Get Connected
  • facebook
  • twitter
  • Sign In
  • Classifieds
  • Sections
Print

Changes in summer league affect WVU

MORGANTOWN — One of the most valuable summer tools for West Virginia’s basketball team has become just a wee bit less valuable.

The Pittsburgh Basketball Club’s annual pro-am summer league begins play this week, moving from the Greentree SportsPlex, where it had been anchored for seven years, to Montour High School. That move allows more games to be played because there are two courts available at Montour instead of just one.

And that’s good because there are more teams this year, the number growing from six to eight. And the reason it grew is the thing that makes it just a little bit less valuable, at least in terms of college players using the experience to get used to playing with their college teammates.

Here’s the deal. In the past, as many as four players from one college program could play on one team. Although the NCAA said only two players from the same Division I school could play on the same team, they didn’t count incoming freshmen or transfers. So two new guys could spend a summer playing with two of their future teammates.

Now, though, the NCAA says those newcomers count. That means the limit of two players from the same Division I team can be enforced, which means instead of having a nice core of four players working together, now it’s two mixed in with players from other schools.

OK, so maybe that’s nitpicking. After all, the summer league is still an invaluable experience. Still, it’s just a little less valuable, it would seem.

“I thought one of the best things before was that we could put all of our new guys on one team,’’ WVU coach Bob Huggins said. “Those guys got to play together against good competition and in games with officials. I thought that was the right thing to do.’’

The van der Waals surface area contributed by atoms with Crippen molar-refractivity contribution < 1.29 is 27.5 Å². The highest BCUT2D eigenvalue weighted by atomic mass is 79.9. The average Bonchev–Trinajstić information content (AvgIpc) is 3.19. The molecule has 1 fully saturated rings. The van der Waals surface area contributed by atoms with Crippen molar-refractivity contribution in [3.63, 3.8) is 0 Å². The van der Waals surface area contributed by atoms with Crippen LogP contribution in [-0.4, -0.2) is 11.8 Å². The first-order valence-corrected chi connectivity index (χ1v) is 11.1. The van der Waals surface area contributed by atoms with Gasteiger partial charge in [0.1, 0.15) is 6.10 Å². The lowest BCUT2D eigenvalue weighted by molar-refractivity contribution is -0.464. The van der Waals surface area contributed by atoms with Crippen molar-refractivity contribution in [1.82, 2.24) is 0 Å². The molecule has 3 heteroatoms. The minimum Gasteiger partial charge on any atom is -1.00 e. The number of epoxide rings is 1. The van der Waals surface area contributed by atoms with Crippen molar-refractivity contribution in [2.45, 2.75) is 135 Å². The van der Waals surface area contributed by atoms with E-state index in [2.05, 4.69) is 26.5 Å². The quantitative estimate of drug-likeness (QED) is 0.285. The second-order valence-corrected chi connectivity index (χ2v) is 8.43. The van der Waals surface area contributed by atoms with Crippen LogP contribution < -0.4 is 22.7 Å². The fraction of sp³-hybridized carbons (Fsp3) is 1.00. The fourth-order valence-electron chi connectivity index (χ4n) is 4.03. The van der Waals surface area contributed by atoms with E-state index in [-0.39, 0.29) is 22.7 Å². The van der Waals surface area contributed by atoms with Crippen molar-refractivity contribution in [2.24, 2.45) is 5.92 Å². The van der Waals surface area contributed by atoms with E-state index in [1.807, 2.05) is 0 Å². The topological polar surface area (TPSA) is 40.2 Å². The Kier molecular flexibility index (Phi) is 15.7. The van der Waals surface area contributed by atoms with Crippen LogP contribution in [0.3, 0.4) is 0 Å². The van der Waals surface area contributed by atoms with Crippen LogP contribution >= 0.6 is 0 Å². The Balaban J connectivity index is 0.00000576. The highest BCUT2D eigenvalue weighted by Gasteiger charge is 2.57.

What changed, it would seem, is that now that coaches are permitted to spend a couple of hours each week with their players — including freshmen and transfers — it’s pretty hard not to count those newcomers as representatives of a particular school. Call it a trade-off.

“I don’t think it’s as good as what it was,’’ Huggins said, referring to the summer-league restrictions and not the increased access to his players with the two-hour rule.

The summer league, though, is still a pretty valuable tool. Along with those from WVU, players from Pitt, Duquesne and Robert Morris play in the league, as well as some from the Division II schools in the area, a handful of Pittsburgh-area natives now playing elsewhere and an alumni team. The competition is good, even if the players from each of those teams can’t collectively work together as much as they did in the past.

Anyway, that two-per-team rule is one of the reasons there are now two extra teams in the league (if you’re going to spread the players out you have to have enough teams to which to spread them) and 11 West Virginia players are listed on the rosters, although a couple likely won’t be available to play until they are officially enrolled in summer school. Elijah Macon and Jevon Carter are on the same team, as are Brandon Watkins and Tarik Phillip, Jonathan Holton and walk-on James Long, Devin Williams and Daxter Miles, and Nathan Adrian and walk-on Chase Conner. Jaysean Paige is also on a team without a WVU teammate.

That leaves just four WVU players not participating — Juwan Staten, Gary Browne, Kevin Noreen and recent junior college signee Billydee Williams. And that’s fine with Huggins.

“It’s the summer. They need to enjoy themselves,’’ Huggins said. “If they don’t want to play, I have no problem with that. It’s not like they aren’t working out.’’

In fact, the Mountaineers have a pretty good alternative to the summer league these days. Now that the team has its own state-of-the-art practice facility, a lot of former players are returning to work out during their offseasons from a variety of foreign pro leagues. Among others, Huggins said Da’Sean Butler, Alex Ruoff, John Flowers, Dominique Rutledge and Casey Mitchell will be working out this summer and there’s nothing to prohibit the current players from joining pickup games with them.

“In truth, it might be better for them to stay here and play against those guys,’’ Huggins said. “For right now, they [will also go to the Pittsburgh summer league]. But the new practice facility has really changed things and gives us a lot more opportunities.’’

Reach Dave Hickman at 304-348-1734 or dphickman1@aol.com or follow him at Twitter.com/dphickman1


Print

User Comments